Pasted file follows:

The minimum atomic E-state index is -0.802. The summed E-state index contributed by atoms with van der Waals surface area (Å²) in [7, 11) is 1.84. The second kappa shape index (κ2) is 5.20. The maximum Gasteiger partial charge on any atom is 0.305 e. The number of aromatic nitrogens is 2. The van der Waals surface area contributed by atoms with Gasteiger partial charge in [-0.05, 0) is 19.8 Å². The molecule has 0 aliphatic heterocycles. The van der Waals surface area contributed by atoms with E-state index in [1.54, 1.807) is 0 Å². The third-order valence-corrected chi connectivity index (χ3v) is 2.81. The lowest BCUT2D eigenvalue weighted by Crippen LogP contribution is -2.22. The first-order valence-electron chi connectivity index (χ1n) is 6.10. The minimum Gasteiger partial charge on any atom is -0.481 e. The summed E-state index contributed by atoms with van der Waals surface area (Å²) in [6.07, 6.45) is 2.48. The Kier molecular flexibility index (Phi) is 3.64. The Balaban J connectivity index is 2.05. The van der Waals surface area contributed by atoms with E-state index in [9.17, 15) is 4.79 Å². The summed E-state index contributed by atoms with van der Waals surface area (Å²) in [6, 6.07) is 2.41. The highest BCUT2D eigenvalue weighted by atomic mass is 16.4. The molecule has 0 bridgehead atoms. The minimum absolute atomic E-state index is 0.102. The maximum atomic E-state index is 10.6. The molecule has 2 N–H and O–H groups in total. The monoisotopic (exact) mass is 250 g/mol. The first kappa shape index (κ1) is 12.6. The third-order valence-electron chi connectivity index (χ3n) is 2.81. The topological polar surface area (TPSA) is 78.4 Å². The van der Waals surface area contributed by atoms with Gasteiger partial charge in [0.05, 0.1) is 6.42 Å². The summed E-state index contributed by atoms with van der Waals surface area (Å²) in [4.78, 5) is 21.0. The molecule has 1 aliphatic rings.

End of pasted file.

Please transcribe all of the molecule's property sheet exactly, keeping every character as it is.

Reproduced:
The minimum atomic E-state index is -0.802. The summed E-state index contributed by atoms with van der Waals surface area (Å²) in [7, 11) is 1.84. The second kappa shape index (κ2) is 5.20. The maximum Gasteiger partial charge on any atom is 0.305 e. The number of aromatic nitrogens is 2. The van der Waals surface area contributed by atoms with Gasteiger partial charge in [-0.05, 0) is 19.8 Å². The molecule has 0 aliphatic heterocycles. The van der Waals surface area contributed by atoms with E-state index in [1.54, 1.807) is 0 Å². The third-order valence-corrected chi connectivity index (χ3v) is 2.81. The lowest BCUT2D eigenvalue weighted by Crippen LogP contribution is -2.22. The first-order valence-electron chi connectivity index (χ1n) is 6.10. The minimum Gasteiger partial charge on any atom is -0.481 e. The summed E-state index contributed by atoms with van der Waals surface area (Å²) in [6.07, 6.45) is 2.48. The Kier molecular flexibility index (Phi) is 3.64. The Balaban J connectivity index is 2.05. The van der Waals surface area contributed by atoms with E-state index in [9.17, 15) is 4.79 Å². The summed E-state index contributed by atoms with van der Waals surface area (Å²) in [6, 6.07) is 2.41. The highest BCUT2D eigenvalue weighted by atomic mass is 16.4. The molecule has 0 bridgehead atoms. The minimum absolute atomic E-state index is 0.102. The maximum atomic E-state index is 10.6. The molecule has 2 N–H and O–H groups in total. The monoisotopic (exact) mass is 250 g/mol. The first kappa shape index (κ1) is 12.6. The third-order valence-electron chi connectivity index (χ3n) is 2.81. The topological polar surface area (TPSA) is 78.4 Å². The van der Waals surface area contributed by atoms with Gasteiger partial charge in [0.05, 0.1) is 6.42 Å². The summed E-state index contributed by atoms with van der Waals surface area (Å²) in [4.78, 5) is 21.0. The molecule has 1 aliphatic rings.